It’s 2008, Elbow were on the crest of a popular wave of good will built upon their most successful album (The Seldom Seen Kid), that married Garvey’s world-weary, crumpled yet occasionally lovelorn vocals to sweeping strings, enveloping rhythms and communal choruses. It was topped off with a Mercury award and a showstopping performance of ‘One Day Like This‘ at Glastonbury; they were in their own way the 00s version of Pulp – an unlikely success story. Like them, It’d been a long time coming for this middle-aged Bury five-piece who had earned attention the hard way with a series of critically well-received records through the late 90s and early 00s, that were ultimately ignored by the mainstream. So much so that by 2005’s Leaders of the Free World they had been dropped by their label. The turnaround then was quite remarkable.
Fast forward to 2017 and Elbow are again at a crossroads having attempted to rehash the successful ‘Seldom Seen…’ formula to lesser and more bland results on a previous duo of average follow-up albums, Build a Rocket Boys and 2014’s The Taking off and Landing of Everything informed by Garvey’s divorce. These largely disappointing releases one suspects were formed in the shadows of the pressure to repeat the feat. Seventh album Little Fictions then, finds Guy and the lads coming to terms with the loss of long-time drummer Richard Jupp after 25 years. Recorded between Scotland and Manchester, at a time of uncertainty, is it still the same Elbow that fans love and detractors love to hate? Well kind of. Last year Garvey described it as both ‘sparse‘ and ‘chunky and beat driven‘ two contradictory statements that are somehow true.
Elbow still sound like the Doves on downers, but this time complimented by, at points, a productional sparsity that recalls the atmosphere of Talk Talk‘s Spirit of Eden, only the songs aren’t as good. Take the twitching elegance of ‘Trust The Sun‘, which skitters along upon a bed of beats, luxuriating in melancholia and disenchantment, (‘an eye for an eye for an eye‘) Garvey sings, rising from bed each day with the barely concealed rage of a man clinging to every fragment of hope he can muster. While ‘Gentle Storm”s pattering beats and keyboard dips are redolent of the enveloping opener ‘Ribcage‘ from Cast of Thousands, it sees the frontman basking in the beams of a new love (he married his girlfriend last year) – a repeated plea to ‘Fall in love with me/every day’ is as affecting as it is romantic. It’s at the heart of what makes Little Fictions tick.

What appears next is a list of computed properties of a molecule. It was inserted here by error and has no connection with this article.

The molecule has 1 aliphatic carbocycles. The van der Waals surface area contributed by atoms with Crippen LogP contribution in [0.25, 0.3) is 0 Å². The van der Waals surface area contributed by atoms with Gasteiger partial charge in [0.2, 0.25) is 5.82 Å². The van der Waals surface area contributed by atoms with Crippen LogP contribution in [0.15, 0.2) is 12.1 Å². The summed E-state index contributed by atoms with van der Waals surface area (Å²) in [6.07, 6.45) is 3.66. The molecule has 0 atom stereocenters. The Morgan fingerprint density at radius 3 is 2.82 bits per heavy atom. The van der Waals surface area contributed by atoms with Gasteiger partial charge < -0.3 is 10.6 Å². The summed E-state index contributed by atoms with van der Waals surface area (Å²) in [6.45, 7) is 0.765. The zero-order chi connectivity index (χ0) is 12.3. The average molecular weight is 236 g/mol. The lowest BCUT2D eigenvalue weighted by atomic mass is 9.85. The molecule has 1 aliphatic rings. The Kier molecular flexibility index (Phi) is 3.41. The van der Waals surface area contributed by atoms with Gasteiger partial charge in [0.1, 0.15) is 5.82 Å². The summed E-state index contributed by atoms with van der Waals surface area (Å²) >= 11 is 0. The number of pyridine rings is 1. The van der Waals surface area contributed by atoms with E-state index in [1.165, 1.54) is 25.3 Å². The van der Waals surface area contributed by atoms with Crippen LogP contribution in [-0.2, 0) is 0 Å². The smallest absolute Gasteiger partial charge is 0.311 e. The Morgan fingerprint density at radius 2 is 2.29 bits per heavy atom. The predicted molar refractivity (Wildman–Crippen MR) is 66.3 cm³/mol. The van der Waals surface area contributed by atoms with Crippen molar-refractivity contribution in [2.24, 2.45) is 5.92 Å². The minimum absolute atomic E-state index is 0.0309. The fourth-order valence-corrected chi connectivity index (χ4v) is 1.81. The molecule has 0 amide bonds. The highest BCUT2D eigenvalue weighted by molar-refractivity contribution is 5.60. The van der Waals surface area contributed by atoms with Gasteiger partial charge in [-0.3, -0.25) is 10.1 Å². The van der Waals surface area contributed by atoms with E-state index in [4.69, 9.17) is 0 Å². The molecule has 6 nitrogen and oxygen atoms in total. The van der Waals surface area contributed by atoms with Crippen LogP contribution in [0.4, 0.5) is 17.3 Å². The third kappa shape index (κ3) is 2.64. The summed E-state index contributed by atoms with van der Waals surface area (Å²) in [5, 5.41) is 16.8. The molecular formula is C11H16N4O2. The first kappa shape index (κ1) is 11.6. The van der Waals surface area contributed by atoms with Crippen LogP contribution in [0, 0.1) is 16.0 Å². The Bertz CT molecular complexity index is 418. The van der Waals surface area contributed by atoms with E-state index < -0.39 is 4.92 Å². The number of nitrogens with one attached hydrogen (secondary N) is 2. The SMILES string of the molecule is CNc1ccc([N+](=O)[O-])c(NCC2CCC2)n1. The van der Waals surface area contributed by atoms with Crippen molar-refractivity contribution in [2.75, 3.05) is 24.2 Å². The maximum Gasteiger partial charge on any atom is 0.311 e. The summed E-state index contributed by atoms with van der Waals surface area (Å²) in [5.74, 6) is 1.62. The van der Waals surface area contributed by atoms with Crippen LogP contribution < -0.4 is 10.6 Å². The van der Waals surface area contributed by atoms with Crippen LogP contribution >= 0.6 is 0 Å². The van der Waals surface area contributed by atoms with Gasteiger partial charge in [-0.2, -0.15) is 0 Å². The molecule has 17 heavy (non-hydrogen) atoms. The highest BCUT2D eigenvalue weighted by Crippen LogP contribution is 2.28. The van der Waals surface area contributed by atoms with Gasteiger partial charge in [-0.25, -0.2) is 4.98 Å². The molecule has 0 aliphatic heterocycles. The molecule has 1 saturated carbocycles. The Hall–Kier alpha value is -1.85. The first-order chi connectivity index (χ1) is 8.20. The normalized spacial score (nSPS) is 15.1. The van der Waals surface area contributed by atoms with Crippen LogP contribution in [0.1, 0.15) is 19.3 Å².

Perhaps the most trademark Elbow moment comes with the soaring opener ‘Magnificent(She Says)‘ that sees Garvey open his eyes to embrace the wonder of his young child’s fledgling life “Every morning I was woken up by a kid playing in the sand and it was the loveliest thing to see” he says, of life with his baby. With its pattering drums, and woven with cinematic strings, it’s as close to the kind of lump in the throat inducing ‘The Bones of You‘ or ‘One Day Like this‘ anthemicness as Little Fictions gets. While ‘All Disco‘ displays a poignancy of a music fans palette (‘what does it prove if you die for a tune? Is it really all Disco‘). Final track ‘Kindling‘ is lit by a cymbal shuffle that sounds like a better produced Velvet Underground‘s ‘Sunday Morning‘. Garvey’s vocal is heartfelt and bathes in a lovelorn afterglow, but his words are a little trite in part.
Elsewhere there are prescient moments. The epic eight-minute title track’s twitching beats are sewn with strings, swelling impressively and galloping to a crescendo. It could be a song about post truth and fake news but it turns out the subject matter is more familiar: the personal, every day and homespun. Childhood memories mingle with the lies we tell ourselves to survive. These intensely personal and poetic fragments of biography are interspersed with witty asides (‘our fat boy fishing chair‘). ‘K2‘ is more obviously political, as Garvey’s post-Brexit incredulity tumbles forth over a subtle instrumentation ‘I’m from a land with an island status/makes us think everyone hates us‘ he sings with a sigh as the disappointment of being British and represented by leaders who are at the tiller guiding us toward some rather large icebergs.
It’s fair to say if you love Elbow you will still fall under the spell of Little Fictions. If you don’t, you will still decide to turn off around two minutes into most cuts, continuing to write them off once again as dull plodders, as these songs largely amble and shuffle along, threaded with Garvey’s earnestness rather than always leaving an indelible mark. So, whilst there are moments of heart grasping beauty here, which recall what Elbow did best on their first three albums, these are still surrounded by some forgettable trudges.
If you’ve been open to Elbow’s charms in the past, you will once again marinate and be lifted by this set of earnest anthems, which somehow sound less conscious of repeating the commercial success of The Seldom Seen Kid – a fate that befell their last two long players. Of course it’s not visceral or futuristic, Elbow’s music is sometimes very heartwarming, capturing little precious moments and turning them into anthems, like enjoying a piece of warm Hovis bread with butter, hymns for the broken everyman, and who doesn’t want to feel like they are being reflected in song? For while these suites of luxuriant strings, vocals and twinkling percussion are not going to change anyone’s lives, they might just save a few in the process. So a return to form? A little.
Little Fictions is out now on Polydor.